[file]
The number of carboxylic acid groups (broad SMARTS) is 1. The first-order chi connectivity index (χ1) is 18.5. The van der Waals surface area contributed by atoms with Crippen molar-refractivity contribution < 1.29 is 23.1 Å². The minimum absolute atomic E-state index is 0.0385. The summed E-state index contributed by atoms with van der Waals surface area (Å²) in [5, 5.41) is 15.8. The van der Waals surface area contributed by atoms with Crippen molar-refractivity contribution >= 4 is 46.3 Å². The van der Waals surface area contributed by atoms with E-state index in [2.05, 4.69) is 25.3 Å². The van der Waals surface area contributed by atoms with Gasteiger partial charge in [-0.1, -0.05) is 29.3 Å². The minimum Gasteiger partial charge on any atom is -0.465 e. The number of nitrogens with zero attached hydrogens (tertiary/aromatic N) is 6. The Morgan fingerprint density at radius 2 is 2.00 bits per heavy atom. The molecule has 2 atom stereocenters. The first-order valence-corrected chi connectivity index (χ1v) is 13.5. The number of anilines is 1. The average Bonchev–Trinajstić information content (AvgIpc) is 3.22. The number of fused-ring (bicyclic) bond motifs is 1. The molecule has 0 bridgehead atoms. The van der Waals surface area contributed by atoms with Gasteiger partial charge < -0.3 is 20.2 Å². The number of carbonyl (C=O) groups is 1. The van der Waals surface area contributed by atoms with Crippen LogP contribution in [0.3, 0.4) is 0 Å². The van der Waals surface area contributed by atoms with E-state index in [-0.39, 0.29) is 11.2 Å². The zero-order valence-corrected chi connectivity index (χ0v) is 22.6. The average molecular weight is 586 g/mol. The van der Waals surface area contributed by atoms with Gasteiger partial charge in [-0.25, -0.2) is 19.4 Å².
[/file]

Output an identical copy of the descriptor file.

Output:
The number of carboxylic acid groups (broad SMARTS) is 1. The first-order chi connectivity index (χ1) is 18.5. The van der Waals surface area contributed by atoms with Crippen molar-refractivity contribution < 1.29 is 23.1 Å². The minimum absolute atomic E-state index is 0.0385. The summed E-state index contributed by atoms with van der Waals surface area (Å²) in [5, 5.41) is 15.8. The van der Waals surface area contributed by atoms with Crippen molar-refractivity contribution >= 4 is 46.3 Å². The van der Waals surface area contributed by atoms with E-state index in [2.05, 4.69) is 25.3 Å². The van der Waals surface area contributed by atoms with Gasteiger partial charge in [-0.1, -0.05) is 29.3 Å². The minimum Gasteiger partial charge on any atom is -0.465 e. The number of nitrogens with zero attached hydrogens (tertiary/aromatic N) is 6. The Morgan fingerprint density at radius 2 is 2.00 bits per heavy atom. The molecule has 2 atom stereocenters. The first-order valence-corrected chi connectivity index (χ1v) is 13.5. The number of anilines is 1. The average Bonchev–Trinajstić information content (AvgIpc) is 3.22. The number of fused-ring (bicyclic) bond motifs is 1. The molecule has 0 bridgehead atoms. The van der Waals surface area contributed by atoms with Gasteiger partial charge < -0.3 is 20.2 Å². The number of carbonyl (C=O) groups is 1. The van der Waals surface area contributed by atoms with Crippen LogP contribution in [0.3, 0.4) is 0 Å². The van der Waals surface area contributed by atoms with E-state index in [-0.39, 0.29) is 11.2 Å². The zero-order valence-corrected chi connectivity index (χ0v) is 22.6. The average molecular weight is 586 g/mol. The van der Waals surface area contributed by atoms with Gasteiger partial charge in [-0.25, -0.2) is 19.4 Å².